Shaker Village: Where Handmade is Well-Played

11:28 PM

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Over the last couple of days, we had some crazy storms across metro Detroit. There were downpours and wind that was so insane, using an umbrella wasn't an option. The power went out, and I was scared. That's how my weekend ended and how my week began, so we're going to go back in time a bit and talk about a happier day instead.

Welcome to Shaker Village--Pleasant Hill, Kentucky. It was an early-October day trip with my grandparents, parents, and mom's friend, Heike (visiting the U.S. for the first time . . . all the way from Germany!), who inspired the visit because of her long-time fascination with the Shaker community.

Don't know what a Shaker is? Don't worry--I didn't, either. I just assumed that Shakers were basically Amish, and we'd be stopping by for some handcrafted goods and delicious food as we strategically stayed out of the way of anyone who didn't like modern technology. But . . . I assumed incorrectly.

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A woman demonstrates basket-making in true Shaker-fashion.
Pleasant Hill's Shaker Village is not only different from an Amish community in that modern technology is embraced, not shunned--it's also run by craftsmen and craftswomen who act like Shakers, rather than by actual Shakers. There is, however, a pretty good reason for the masquerade. Turns out, the Shakers--who, save for a few elderly members who currently live somewhere in New England--are pretty much all gone because they don't have children to pass on their legacy. Instead, the religious community makes (made?) its mark by recruiting adults who choose to join as "brothers" and "sisters."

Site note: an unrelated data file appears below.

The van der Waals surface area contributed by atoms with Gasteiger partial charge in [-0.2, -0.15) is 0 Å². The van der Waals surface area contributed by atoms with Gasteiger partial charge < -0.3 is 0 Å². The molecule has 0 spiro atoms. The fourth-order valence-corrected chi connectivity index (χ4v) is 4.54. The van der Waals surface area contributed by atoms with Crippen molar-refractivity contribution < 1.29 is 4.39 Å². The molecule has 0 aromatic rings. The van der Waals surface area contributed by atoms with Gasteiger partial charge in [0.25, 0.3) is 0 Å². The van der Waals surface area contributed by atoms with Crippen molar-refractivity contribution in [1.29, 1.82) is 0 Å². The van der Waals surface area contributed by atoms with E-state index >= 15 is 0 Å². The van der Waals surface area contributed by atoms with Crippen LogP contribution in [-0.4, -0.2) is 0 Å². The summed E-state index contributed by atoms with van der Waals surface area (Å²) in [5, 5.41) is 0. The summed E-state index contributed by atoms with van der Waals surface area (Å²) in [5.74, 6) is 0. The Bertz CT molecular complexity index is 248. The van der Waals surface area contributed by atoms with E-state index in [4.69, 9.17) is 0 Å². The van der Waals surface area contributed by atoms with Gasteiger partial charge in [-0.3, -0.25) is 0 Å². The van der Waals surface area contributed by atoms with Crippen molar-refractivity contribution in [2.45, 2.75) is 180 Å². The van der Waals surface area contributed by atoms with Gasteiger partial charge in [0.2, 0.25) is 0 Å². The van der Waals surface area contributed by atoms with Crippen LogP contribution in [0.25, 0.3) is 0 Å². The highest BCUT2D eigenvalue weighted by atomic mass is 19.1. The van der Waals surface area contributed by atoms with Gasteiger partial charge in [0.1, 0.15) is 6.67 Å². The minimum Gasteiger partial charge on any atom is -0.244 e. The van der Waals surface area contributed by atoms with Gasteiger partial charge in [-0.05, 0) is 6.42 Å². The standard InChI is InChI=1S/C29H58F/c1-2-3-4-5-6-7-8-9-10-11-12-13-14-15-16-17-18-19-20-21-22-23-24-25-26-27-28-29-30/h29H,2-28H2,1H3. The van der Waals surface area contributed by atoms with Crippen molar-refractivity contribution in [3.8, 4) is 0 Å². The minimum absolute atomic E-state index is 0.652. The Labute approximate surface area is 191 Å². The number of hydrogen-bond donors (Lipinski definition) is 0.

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Not Shakers. Grandpa, Mama, Heike, Brad, and Grandma hanging out at Shaker Village.
My dad was around somewhere . . . probably talking the ears off of a few of the village "inhabitants."
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The Centre Family Dwelling, which once housed a "family" of over 100 Shaker men and women.
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Efficiency--the Shaker way. Shakers stored everything from hats to chairs on walls, freeing up precious floor space.
Also central to the Shaker way of life? Hard work, and continually improving upon the tools we use to this day. Shakers were once very essential to the provision of goods across the U.S., creating furniture, storage vessels, and other products that they used within Shaker communities and sold to outside businesses. High quality was the name of the game, and the Shakers did not skimp when it came to their crafts.

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Broom making. These things are awesome--so sturdy, they stand up on their own!

And, yes--there was food. A delicious menu of quiche-like proportions, reflecting the farm-to-table theme of the village. Ever been hypnotized by a piece of bread and some butter? Well, it's entirely possible, because the The Inn at Shaker Village's restaurant served yeast rolls that were some of the most addicting things I've ever eaten.

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Almost too pretty to eat. Almost.

And the animals. They just liked to hang out all over the place. Like, "Don't mind me . . . I'm a cat, and this is how I do."

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Sleepy cat, sleepy cat. What are they feeding you?
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This kitty liked hanging out under benches and on windowsills.
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My new horsey friends.
One of my favorite places was the craft store. Filled with gorgeous goodies from handwoven towels to wooden boxes, this place showcased lovely Shaker-inspired decor. Ah, to fill a home with such lovely things . . . 
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One of the gorgeous, hand-painted boxes that filled the store.

While I'm in no hurry to adopt the Shaker belief system, I think it's interesting to discover how different types of people across the country and throughout history live/have lived. Have you been anywhere lately that gave you a glimpse into a totally different lifestyle? Share your stories in the comment section!

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